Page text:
BMW M1 – The Forgotten Sports Car Icon That Made History

BMW M1 history 14 photos
Photo: BMW-M
As probably the only true supercar made by BMW, the M1 became one of the biggest automotive legends but, unfortunately, a car that is not very talked-about these days.
To understand better, we need to talk about how the idea of building such fantastic machine came into the heads of BMW engineers at that time. Well, the beginning of the story is pretty simple, but starts to get complicated by the end. Back in the 1970s, when people were showing their best moves on the disco dance floor, BMW was ready to take the motorsport world by storm with a new mid-engine supercar that could bring down Porsche in Group 5 racing.

The M1 was an ambitious project from the start, as it was the first vehicle designed by the BMW Motorsport department. However, at that time, the rules were strict. If you couldn't build 400 road examples of your racing cars, you couldn't compete. But time was short, so what did the German automaker do?

They contacted Lamborghini to help them develop the M1. As a result, the Italian exotic car brand created the tubular spaceframe chassis, leveraging its experience with mid-engine designs. But in an Italian way, Lamborghini pulled out from the collaboration due to serious financial problems, and BMW was left in no man's land. After some brainstorming, the Germans got their stuff together, and they reassumed control over the project in April 1978, deciding to create the chassis in-house.

By that point, the racing regulations under which the M1 had been initially designed had shifted significantly. As a result, this revelation caused many customers to cancel their orders, meaning the German automaker was at risk of not being able to sell the mere 400 units they needed so much for Group 4 homologation.

Photo: BMW
The M1 was built between 1978 and 1981 under the M (motorsport) division of BWM as a homologation special. The fiberglass body was designed by Giorgetto Giugiaro, with the BMW Turbo 1972 concept car serving as an inspiration. The M1 was still incomplete from an engineering standpoint, and after a group of former Lamborghini engineers founded the Italengineering company, they offered to complete the car's design.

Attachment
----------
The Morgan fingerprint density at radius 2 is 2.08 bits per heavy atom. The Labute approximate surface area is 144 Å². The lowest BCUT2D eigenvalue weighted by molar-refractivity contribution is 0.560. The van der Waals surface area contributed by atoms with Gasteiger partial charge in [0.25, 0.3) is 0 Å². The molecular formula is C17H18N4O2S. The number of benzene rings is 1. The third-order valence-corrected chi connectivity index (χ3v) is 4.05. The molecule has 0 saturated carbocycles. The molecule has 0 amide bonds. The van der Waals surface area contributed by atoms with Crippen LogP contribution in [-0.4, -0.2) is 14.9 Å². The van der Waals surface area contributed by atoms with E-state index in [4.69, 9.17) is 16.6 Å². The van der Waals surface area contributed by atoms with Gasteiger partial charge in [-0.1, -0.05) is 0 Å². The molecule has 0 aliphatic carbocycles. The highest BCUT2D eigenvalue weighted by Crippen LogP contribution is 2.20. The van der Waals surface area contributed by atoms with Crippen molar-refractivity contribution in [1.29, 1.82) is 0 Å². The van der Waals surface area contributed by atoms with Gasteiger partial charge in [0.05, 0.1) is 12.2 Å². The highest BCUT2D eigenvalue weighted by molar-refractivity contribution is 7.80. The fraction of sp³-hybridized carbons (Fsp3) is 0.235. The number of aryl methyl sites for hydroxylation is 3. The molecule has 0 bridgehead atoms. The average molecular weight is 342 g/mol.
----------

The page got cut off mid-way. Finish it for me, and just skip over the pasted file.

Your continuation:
BMW decided to make a huge marketing event by launching the ProCar race series in a sudden strategic move. It meant that all drivers would be behind the wheel of the M1, and to make the races super exciting, Formula One drivers joined the challenge in factory-supported vehicles, going toe-to-toe against private owners in a crowded field. Close wheels battle made people talk, so the event was a success.

Unfortunately, the car had a pretty high price, so the German automaker had to lower the costs to sell all the units. As a result, BMW made only 453 models of the M1, with 399 being road units, while the other 53 were specially made for motorsport.

Three versions of the BMW M1 were created. We are talking about the obvious "roadgoing" model with a hand-built 3.5-liter petrol six-cylinder engine, with six separate throttle bodies, twin-cams, and four valves per cylinder, developing a staggering (for that time) 273 hp and 330 Nm (243 lb-ft). Besides that, another model called the Group 4 would generate 480-hp and include more aggressive suspension tuning. The best M1 model had the incredible turbocharged 3.2-liter straight-six that had an output of 850 hp.

Photo: BMW-M
So, what went so wrong, that the M1 is not as celebrated today? Well, at that time, nobody was thinking about BMW as an exotic car producer. Like today, if you want a true racer, you will most likely turn your head to a Lamborghini or Ferrari. Plus, the M1 had a six-cylinder engine, and in that period, a vehicle needed to have at least an eight-cylinder powertrain to be taken seriously in this world.

But today, due to the fact that it is so rare, car enthusiasts are starting to look for M1s for their collection. As a matter of fact, a decade ago, you could buy a nice one for roughly $100,000. Now, you need to pay more than half a million for a top-notch one.

The BMW M1 fits into a unique niche today. It didn't dominate the motorsport world as the German automaker wanted, but it became a piece of art in the automotive world. Plus, it's one of my all-time favorite cars, so if you got one for sale, contact me. In about ten years.

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About the author: Silvian Irimia
Silvian Irimia profile photo

Silvian may be the youngest member of our team, being born in the 2000s, but you won't find someone more passionate than him when it comes to motorsport. An automotive engineer by trade, Silvian considers the Ferrari F50 his favorite car, with the original Lamborghini Countach a close second.
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